Gun Charge in Drug Trial Needed Showing of Intent
WASHINGTON (CN) - A federal jury in Utah should have been instructed as to intent in the use a gun during the trafficking of drugs, the Supreme Court ruled Wednesday.
At the trial of Justus Cornelius Rosemond, the evidence established that Ricardo Gonzales and his friend had arranged to buy a pound of marijuana at a park in Tooele, Utah.
Vashti Perez had brokered the deal and brought Rosemond and another man, Ronald Joseph, with her.
Once inside the car with the three dealers, Gonzales punched one of the men in the face, grabbed the drugs and ran. His friend, who had been waiting outside the car, ran in the opposite direction.
Rosemond and the two others jumped out of their car and one of them fired a 9 mm handgun about 10 times at Gonzales.
Bystanders reported the shots to police as trio drove after the thieves. Before they could find their quarry, however, a state trooper arrived and searched the car for a weapon. It had been hidden under the back seat of the car.
Days later, Perez identified Rosemond as the shooter in a written statement.
Rosemond was charged with, among other things, using and discharging a firearm during a federal drug-trafficking offense, a violation of Section 924(c). The aiding and abetting of that offense, for which Rosemond was alternatively charged, appears at Section 2.
At trial, Perez testified that the shooter could have been Joseph or Rosemond. Joseph testified that Rosemond had fired the shots. Neither they, nor the pair of buyers from the deal, were charged in exchange for testifying against Rosemond.
A federal jury convicted Rosemond of all four offenses, and he was sentenced to 14 years, with 10 of those years tacked on as a consecutive sentence for using the gun. The general verdict form did not state, however, whether the jury found that Rosemond had used the gun or aided and abetted that Section 924(c) crime.
Rosemond appealed only the firearm conviction, but the 10th Circuit affirmed in September 2012.
The Supreme Court took up Rosemond's case last year and was mostly unanimous Wednesday in vacating the underlying judgment.
Though the justices agreed that Rosemond had actively participated in drug trafficking with advance knowledge "that a confederate would use or carry a gun during the crime's commission," the jury should have been instructed that Rosemond "knew in advance that one of his cohorts would be armed," according to the ruling.
"Rosemond therefore could assist in §924(c)'s violation by facilitating either the drug transaction or the firearm use (or of course both)," Justice Elena Kagan wrote for the majority. "In helping to bring about one part of the offense (whether trafficking drugs or using a gun), he necessarily helped to complete the whole. And that ends the analysis as to his conduct. It is inconsequential, as courts applying both the common law and §2 have held, that his acts did not advance each element of the offense; all that matters is that they facilitated one component."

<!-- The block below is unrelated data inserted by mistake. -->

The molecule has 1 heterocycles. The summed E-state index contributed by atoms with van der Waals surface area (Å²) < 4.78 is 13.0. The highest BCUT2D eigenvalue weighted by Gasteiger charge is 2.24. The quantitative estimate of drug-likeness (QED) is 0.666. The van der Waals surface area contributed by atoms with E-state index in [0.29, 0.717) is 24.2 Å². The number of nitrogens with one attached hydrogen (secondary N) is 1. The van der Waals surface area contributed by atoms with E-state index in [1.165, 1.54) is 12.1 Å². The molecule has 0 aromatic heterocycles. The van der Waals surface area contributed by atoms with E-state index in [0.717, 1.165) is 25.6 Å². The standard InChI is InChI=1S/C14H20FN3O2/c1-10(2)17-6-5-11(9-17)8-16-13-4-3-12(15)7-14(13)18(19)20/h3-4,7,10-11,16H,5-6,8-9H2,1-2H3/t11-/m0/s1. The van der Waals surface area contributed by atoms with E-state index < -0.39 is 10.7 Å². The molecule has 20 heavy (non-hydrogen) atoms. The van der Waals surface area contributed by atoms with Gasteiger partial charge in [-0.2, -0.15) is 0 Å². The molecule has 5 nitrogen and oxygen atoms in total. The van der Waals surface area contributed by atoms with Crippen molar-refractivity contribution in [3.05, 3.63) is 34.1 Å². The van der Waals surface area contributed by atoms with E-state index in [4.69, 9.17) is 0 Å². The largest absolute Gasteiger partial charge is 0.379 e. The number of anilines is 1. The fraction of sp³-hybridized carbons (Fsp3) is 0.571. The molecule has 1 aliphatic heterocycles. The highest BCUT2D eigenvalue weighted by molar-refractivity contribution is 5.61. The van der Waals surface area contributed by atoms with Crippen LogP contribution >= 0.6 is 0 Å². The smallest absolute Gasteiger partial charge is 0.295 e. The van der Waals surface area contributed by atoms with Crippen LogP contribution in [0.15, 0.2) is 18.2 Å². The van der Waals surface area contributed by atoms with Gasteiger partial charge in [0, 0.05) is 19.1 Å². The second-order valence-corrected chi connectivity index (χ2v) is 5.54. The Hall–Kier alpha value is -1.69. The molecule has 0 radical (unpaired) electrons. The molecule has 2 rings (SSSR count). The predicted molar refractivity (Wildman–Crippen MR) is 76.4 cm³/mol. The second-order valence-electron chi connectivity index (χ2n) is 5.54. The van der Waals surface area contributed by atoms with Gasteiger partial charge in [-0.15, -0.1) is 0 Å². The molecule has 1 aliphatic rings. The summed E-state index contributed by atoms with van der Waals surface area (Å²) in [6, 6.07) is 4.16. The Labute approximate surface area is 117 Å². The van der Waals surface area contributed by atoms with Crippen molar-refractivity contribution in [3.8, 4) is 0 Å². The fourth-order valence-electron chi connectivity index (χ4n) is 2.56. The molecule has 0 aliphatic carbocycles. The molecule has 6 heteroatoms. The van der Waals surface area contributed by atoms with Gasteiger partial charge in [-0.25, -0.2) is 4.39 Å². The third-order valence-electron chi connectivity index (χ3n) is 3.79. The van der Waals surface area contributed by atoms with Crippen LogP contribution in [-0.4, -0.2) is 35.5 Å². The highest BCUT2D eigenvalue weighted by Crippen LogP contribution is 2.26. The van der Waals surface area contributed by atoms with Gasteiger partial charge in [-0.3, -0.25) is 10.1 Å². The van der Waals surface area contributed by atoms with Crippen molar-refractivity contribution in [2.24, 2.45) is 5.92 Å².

The issue of intent is critical, however.
"When an accomplice knows beforehand of a confederate's design to carry a gun, he can attempt to alter that plan or, if unsuccessful, withdraw from the enterprise; it is deciding instead to go ahead with his role in the venture that shows his intent to aid an armed offense," Kagan wrote (emphasis in original). "But when an accomplice knows nothing of a gun until it appears at the scene, he may already have completed his acts of assistance; or even if not, he may at that late point have no realistic opportunity to quit the crime. And when that is so, the defendant has not shown the requisite intent to assist a crime involving a gun."
In a partial dissent Justice Samuel Alito, joined by Justice Clarence Thomas, said the majority had needlessly waded into "Les Miserables" territory.
"When Jean Valjean stole a loaf of bread to feed his starving family, he certainly intended to commit theft; the fact that, had he been living in America today, he may have pleaded necessity as a defense does not change that fact," Alito wrote.
By converting an affirmative defense into a part of the required mens rea, the court has fundamentally altered "the prior understanding of mental states that form the foundation of substantive criminal law, and it places a strange and difficult burden on the prosecution," the dissent states.
"The court confuses two fundamentally distinct concepts: intent and motive," Alito added.
In addition to breaking common-law tradition and case law, the court's rule "also makes no sense," the dissent concludes.